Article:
And no, I don’t distance TKAG from WESSA or Green Renaissance and it is, in my view, obtuse of you to suggest that I would seek to do so. The bottom line is, check your facts. Thoroughly. I thought you would have learned that after telling people that I have a farm close to Prince Albert, and after unsuccessfully (on Twitter) trying to wriggle out of factual errors in a piece in an Afrikaans newspaper on the basis that they changed your text when in fact you had the final article in your hands to proof read before it was published. I have asked you before to hold yourself to the same standards that you demand of the ‘greens’.

    Mr. Vegter, you made a few mistakes, your information is inaccurate and your bolt is shot. It is unhelpful to rake through detailed history in a ‘he said – she said’ response. You have achieved what you wanted via the government, and in my view your bolt is shot.

  2. VEGTER SAYS:

    Unhelpful? When you rake over old coals to distract from the issue at hand?

    You accused me of getting the facts wrong in this column. I take that seriously, as a journalist should. That you did not expect an apology or correction does not give you the right to make accusations unanswered, nor does it absolve me of the journalistic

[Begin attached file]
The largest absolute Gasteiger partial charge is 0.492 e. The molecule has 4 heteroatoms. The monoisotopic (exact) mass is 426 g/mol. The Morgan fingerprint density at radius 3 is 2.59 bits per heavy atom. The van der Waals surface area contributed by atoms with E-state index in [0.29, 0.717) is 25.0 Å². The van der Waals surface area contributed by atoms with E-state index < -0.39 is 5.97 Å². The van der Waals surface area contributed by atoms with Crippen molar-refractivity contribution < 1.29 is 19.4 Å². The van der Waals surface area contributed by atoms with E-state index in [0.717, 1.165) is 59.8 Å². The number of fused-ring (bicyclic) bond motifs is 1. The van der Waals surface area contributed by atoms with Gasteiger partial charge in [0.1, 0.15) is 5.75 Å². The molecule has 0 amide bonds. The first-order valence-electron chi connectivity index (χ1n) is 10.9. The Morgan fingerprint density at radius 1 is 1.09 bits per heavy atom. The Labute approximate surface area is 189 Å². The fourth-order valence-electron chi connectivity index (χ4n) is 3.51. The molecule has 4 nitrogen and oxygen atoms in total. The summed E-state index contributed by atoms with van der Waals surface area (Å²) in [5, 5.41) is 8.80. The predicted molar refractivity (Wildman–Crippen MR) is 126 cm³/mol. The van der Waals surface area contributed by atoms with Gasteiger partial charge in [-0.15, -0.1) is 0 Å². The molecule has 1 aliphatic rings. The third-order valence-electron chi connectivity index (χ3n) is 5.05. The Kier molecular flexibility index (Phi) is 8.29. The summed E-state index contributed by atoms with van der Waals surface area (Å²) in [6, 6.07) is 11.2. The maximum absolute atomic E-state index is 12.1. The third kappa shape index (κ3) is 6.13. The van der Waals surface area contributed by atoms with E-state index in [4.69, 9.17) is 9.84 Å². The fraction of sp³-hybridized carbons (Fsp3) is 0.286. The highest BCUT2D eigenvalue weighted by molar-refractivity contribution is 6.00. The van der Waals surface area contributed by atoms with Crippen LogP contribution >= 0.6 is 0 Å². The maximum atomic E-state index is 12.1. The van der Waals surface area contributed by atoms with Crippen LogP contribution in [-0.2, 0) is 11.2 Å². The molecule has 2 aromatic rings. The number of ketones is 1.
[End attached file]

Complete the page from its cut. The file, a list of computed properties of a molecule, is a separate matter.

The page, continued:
duty to correct mistakes, if indeed I made any.

    So, as a matter of journalistic integrity, I’d like to uncover who exactly lied to me about the TKAG’s involvement with the WESSA fracking debate in George on 20 November 2012, and its association with the Green Renaissance video, both of which served to collect donations on the TKAG’s behalf. I don’t think that is unhelpful at all. Do you maintain that Green Renaissance lied about the TKAG’s involvement with their video, and both WESSA and Jeremy Westgarth-Taylor lied about his being an executive committee member of the TKAG?